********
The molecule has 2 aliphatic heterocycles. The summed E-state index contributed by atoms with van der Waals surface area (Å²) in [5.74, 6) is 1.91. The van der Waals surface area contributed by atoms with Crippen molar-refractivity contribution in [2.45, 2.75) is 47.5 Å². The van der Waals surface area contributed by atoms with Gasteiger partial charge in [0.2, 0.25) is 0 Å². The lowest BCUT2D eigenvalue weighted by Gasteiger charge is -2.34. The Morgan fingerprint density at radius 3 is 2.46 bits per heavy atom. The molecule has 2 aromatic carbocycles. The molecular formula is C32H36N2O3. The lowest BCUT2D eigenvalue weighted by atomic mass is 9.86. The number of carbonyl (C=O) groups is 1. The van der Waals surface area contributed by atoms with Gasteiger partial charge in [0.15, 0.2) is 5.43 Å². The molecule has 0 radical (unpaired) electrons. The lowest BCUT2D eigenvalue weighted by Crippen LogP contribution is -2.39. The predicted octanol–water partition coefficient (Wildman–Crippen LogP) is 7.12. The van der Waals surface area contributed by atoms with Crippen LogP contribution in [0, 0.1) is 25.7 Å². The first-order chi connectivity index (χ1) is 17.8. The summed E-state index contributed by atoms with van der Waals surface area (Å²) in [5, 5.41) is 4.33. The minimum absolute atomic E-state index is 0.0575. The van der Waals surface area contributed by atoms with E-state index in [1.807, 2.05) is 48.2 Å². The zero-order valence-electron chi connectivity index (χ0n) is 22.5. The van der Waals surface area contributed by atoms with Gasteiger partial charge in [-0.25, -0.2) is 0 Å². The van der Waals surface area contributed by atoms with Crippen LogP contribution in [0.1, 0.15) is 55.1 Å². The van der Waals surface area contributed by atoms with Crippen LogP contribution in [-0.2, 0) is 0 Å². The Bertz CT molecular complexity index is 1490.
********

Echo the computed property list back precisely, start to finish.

The molecule has 2 aliphatic heterocycles. The summed E-state index contributed by atoms with van der Waals surface area (Å²) in [5.74, 6) is 1.91. The van der Waals surface area contributed by atoms with Crippen molar-refractivity contribution in [2.45, 2.75) is 47.5 Å². The van der Waals surface area contributed by atoms with Gasteiger partial charge in [0.2, 0.25) is 0 Å². The lowest BCUT2D eigenvalue weighted by Gasteiger charge is -2.34. The Morgan fingerprint density at radius 3 is 2.46 bits per heavy atom. The molecule has 2 aromatic carbocycles. The molecular formula is C32H36N2O3. The lowest BCUT2D eigenvalue weighted by atomic mass is 9.86. The number of carbonyl (C=O) groups is 1. The van der Waals surface area contributed by atoms with Gasteiger partial charge in [0.15, 0.2) is 5.43 Å². The molecule has 0 radical (unpaired) electrons. The lowest BCUT2D eigenvalue weighted by Crippen LogP contribution is -2.39. The predicted octanol–water partition coefficient (Wildman–Crippen LogP) is 7.12. The van der Waals surface area contributed by atoms with Crippen LogP contribution in [0, 0.1) is 25.7 Å². The first-order chi connectivity index (χ1) is 17.8. The summed E-state index contributed by atoms with van der Waals surface area (Å²) in [5, 5.41) is 4.33. The minimum absolute atomic E-state index is 0.0575. The van der Waals surface area contributed by atoms with E-state index in [1.807, 2.05) is 48.2 Å². The zero-order valence-electron chi connectivity index (χ0n) is 22.5. The van der Waals surface area contributed by atoms with Gasteiger partial charge in [-0.25, -0.2) is 0 Å². The van der Waals surface area contributed by atoms with Crippen LogP contribution in [0.1, 0.15) is 55.1 Å². The van der Waals surface area contributed by atoms with Crippen LogP contribution in [-0.2, 0) is 0 Å². The Bertz CT molecular complexity index is 1490.